The Food and Drug Administration (FDA) has issued an "important alert" to stop about 30 generic drugs manufactured in India from being imported into the United States. The FDA says that the drugs, which include the generic versions of the antibiotic Cipro and the cholesterol medication Zocor, were made in subpar manufacturing conditions.
The potentially dangerous medications were produced at two plants, Dwas and Paonta Sahib, which are owned by India's largest pharmaceutical company, Ranbaxy. The FDA learned about possible problems at the plants in August 2005 and inspected them earlier this year. According to the agency, their inspection found "extensive deviations" from good manufacturing practice requirements, including inaccurate records of the cleaning and operation of equipment. These violations could lead to drug contamination, allergic reactions, and other negative side effects.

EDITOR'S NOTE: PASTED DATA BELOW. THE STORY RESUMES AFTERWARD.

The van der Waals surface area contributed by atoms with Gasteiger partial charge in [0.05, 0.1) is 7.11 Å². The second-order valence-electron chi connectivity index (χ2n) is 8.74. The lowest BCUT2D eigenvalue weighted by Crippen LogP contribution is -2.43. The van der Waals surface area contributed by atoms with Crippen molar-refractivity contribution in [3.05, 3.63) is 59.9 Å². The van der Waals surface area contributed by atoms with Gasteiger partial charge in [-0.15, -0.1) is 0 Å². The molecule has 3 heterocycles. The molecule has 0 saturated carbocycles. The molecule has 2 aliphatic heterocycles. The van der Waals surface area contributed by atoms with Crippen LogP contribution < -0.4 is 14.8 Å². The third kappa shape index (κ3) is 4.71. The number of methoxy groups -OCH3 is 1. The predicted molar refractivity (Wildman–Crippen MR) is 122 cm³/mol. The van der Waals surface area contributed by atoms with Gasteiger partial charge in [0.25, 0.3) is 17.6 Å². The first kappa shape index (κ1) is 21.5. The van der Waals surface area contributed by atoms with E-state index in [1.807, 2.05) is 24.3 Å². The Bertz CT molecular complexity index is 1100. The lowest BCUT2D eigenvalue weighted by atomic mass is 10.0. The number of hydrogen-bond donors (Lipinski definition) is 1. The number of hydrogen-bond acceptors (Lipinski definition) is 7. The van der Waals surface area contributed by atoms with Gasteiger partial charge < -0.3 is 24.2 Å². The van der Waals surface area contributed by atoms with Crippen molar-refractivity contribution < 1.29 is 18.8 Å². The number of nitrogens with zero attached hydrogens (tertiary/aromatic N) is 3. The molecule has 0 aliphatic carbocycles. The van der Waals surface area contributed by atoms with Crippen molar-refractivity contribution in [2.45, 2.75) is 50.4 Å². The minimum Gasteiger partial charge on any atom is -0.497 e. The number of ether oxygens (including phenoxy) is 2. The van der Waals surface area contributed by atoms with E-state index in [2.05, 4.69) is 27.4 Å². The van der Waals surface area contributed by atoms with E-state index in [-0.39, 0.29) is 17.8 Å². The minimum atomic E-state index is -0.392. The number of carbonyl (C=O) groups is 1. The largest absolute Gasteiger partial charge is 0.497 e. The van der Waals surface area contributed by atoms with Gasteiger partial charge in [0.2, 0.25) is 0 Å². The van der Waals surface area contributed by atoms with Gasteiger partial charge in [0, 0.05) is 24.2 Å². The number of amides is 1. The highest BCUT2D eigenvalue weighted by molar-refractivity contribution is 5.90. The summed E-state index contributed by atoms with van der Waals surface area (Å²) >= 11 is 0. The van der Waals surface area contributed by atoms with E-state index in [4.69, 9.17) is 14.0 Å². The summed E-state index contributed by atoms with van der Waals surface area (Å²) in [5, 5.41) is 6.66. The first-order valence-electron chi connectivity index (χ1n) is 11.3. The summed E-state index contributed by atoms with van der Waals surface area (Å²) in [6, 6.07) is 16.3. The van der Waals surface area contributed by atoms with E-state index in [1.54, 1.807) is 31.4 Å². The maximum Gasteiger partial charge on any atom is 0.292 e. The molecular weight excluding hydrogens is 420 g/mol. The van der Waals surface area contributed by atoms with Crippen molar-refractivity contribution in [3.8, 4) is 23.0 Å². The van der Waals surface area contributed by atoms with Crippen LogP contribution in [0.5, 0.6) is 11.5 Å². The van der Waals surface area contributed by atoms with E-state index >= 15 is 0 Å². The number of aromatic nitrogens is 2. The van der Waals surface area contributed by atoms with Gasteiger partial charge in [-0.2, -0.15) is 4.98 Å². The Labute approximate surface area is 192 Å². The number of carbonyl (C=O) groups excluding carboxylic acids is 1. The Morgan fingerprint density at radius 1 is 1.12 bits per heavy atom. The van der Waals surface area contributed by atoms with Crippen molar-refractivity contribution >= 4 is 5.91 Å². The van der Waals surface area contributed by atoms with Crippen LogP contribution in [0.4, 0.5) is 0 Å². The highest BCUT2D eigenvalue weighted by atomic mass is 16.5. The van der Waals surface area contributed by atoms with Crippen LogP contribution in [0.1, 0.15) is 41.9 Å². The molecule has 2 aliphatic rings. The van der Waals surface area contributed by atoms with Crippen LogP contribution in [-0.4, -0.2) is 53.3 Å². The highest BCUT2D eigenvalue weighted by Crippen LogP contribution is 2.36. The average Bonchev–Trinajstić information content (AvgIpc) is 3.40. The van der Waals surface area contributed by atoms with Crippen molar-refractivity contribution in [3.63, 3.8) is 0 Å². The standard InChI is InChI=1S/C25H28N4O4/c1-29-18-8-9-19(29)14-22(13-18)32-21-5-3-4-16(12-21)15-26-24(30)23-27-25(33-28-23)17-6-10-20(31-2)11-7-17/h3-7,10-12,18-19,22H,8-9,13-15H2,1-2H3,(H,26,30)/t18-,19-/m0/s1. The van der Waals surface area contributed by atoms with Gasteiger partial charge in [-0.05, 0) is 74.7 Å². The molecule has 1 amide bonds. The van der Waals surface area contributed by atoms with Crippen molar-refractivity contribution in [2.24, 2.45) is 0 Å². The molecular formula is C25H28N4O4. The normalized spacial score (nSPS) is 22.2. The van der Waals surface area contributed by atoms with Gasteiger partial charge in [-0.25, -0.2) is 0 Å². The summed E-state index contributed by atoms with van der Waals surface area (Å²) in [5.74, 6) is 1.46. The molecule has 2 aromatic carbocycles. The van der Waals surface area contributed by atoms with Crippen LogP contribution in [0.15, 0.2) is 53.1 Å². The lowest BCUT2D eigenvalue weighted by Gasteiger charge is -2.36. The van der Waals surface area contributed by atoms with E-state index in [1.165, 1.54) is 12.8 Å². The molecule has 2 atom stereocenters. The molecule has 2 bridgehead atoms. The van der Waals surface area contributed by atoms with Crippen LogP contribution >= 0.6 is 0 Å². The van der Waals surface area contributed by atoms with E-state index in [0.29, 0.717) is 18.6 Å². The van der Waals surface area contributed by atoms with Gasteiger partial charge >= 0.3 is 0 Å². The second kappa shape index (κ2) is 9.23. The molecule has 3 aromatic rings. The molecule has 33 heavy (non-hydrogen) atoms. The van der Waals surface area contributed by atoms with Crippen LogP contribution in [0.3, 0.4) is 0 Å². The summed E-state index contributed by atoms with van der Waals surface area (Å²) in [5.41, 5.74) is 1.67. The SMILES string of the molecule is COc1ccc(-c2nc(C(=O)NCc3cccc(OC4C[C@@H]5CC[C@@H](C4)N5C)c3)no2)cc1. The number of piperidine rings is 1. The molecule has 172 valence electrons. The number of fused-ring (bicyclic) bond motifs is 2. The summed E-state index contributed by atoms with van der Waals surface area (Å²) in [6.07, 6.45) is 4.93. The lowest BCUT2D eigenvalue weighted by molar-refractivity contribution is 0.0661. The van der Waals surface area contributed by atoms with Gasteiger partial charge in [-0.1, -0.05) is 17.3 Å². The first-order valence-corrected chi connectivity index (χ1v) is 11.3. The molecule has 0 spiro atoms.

The FDA said it would not approve any new products for sale by Ranbaxy until the manufacturing violations are fixed. Ranbaxy has plants in 11 countries, including three in the United States. Ranbaxy's facilities in New Jersey and New York make 59 drugs, including Simvastatin, Acyclovir, Minocycline, Clindamycin, Lorazepam, Loratadine-D, Cetirizine, Acetaminophen Extended release tablets, Lisinopril and Zolpidem.